Iceland: An Update

Back in 2012, when we took our two week vacation in Iceland doing the Ring Road, there wasn’t a whole lot of English-language food information on the web, so the various reviews I wrote in my set of Iceland Reviews still get quite a few hits. But, since 2012, the traveling world continues to discover Iceland, indeed, in 2015 almost twice as many tourists visited Iceland as in 2012, and it’s shifted from “terra incognita” into “interesting Transatlantic Stopover”. And heck, in the summer of 2016, no few than 10 of my friends and colleagues visited Iceland, including several visiting at the same time I was passing through. And our exploration gave us a great chance to try out some new places and see some new sights, like swimming in the North Atlantic (really!) at Nauthólsvík, seeing the new Harpa convert call, and even checking in on some food favorites like Bæjarins Beztu Pylsur.

Meanwhile, while many favorites remain, the culinary landscape has changed as well, so I figured it was time for a bit of an update. In addition to my recent reviews, for Reykjavik, I have a few updates:

  1. While the neighborhood around it has seen a tremendous amount of development, Bæjarins Beztu Pylsur is still the place in Reykjavik to score a proper hot dog.
  2. Grái Kötturinn remains a godsend for the inbound international traveler, serving up hearty breakfasts to travelers well before most other places in Reykjavik open up.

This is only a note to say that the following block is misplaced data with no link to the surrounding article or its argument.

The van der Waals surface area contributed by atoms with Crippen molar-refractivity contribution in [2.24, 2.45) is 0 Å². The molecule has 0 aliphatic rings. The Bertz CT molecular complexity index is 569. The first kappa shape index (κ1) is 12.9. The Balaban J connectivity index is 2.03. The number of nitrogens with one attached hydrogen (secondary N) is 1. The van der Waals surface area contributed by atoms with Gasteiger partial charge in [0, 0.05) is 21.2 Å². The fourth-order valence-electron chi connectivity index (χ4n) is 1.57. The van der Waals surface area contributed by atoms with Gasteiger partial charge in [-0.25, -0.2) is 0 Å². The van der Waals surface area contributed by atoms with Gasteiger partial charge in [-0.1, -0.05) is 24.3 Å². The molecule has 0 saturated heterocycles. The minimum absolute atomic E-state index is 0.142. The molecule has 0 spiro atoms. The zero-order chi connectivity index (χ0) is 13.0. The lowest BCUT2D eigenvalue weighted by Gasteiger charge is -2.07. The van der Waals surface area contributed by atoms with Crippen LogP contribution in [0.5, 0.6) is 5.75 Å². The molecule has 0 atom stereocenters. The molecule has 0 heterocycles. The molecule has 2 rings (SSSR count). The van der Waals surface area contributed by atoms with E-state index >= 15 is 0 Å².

3. Reykjavik Roasters remains one of my favorite coffee shops anywhere in the world.
  4. Sjávargrillið is still serving up some excellent upscale Icelandic fare with some great seafood.
  5. One sea changed I noticed is that while Reykjavik didn’t really have a laundromat in 2012, they do now. And it’s now a cafe as well.
  6. Rub 23 has closed their Reykjavik location. Their Akureyri location remains open and popular.
  7. Noodle Station, who provided some quite inspired Laotian noodle bowls upon our arrival back in Reykjavik, is no longer operating their restaurant just down from Hallgrimskirkja. However, they are still operating their Hafnarfjörður location. However, aside from driving by it on the bus, that’s likely outside most tourists’ travels. Still, glad to see they are still around in one form or another.
  8. Tapas Húsið has closed, and the location has since held several unsuccessful restaurants. For those still looking for Icelandic-inspired tapas dining, Tapas Barinn downtown is still alive and well.

For the rest of Iceland, I got a few travel updates from my high school friend Shane Barnhill, who did a 2016 Trip to Iceland that you can read about that was similar to (and at times inspired by) my 2012 trip. From his updates, I can give a few more updates to the culinary sights of greater Iceland:

  1. Brynja is still serving up some excellent Iceland soft serve ice cream in Akureyri.
  2. The Vogafjós Cowshed Cafe remains an excellent little inn and restaurant in the Myvatn region.
  3. Gamli Bærinn remains another fine pub in the Myvatn region.
  4. Humarhöfnin in Hofn remains a great place for langoustines, although Shane prefered nearby Pakkhus.

In other words, in Greater Iceland, most of the culinary sites are still there, and still quite good, and Shane discovered a few new places. If you are planning an extended Iceland trip, his writeup is a good reference.

No comments yet.

Leave a Reply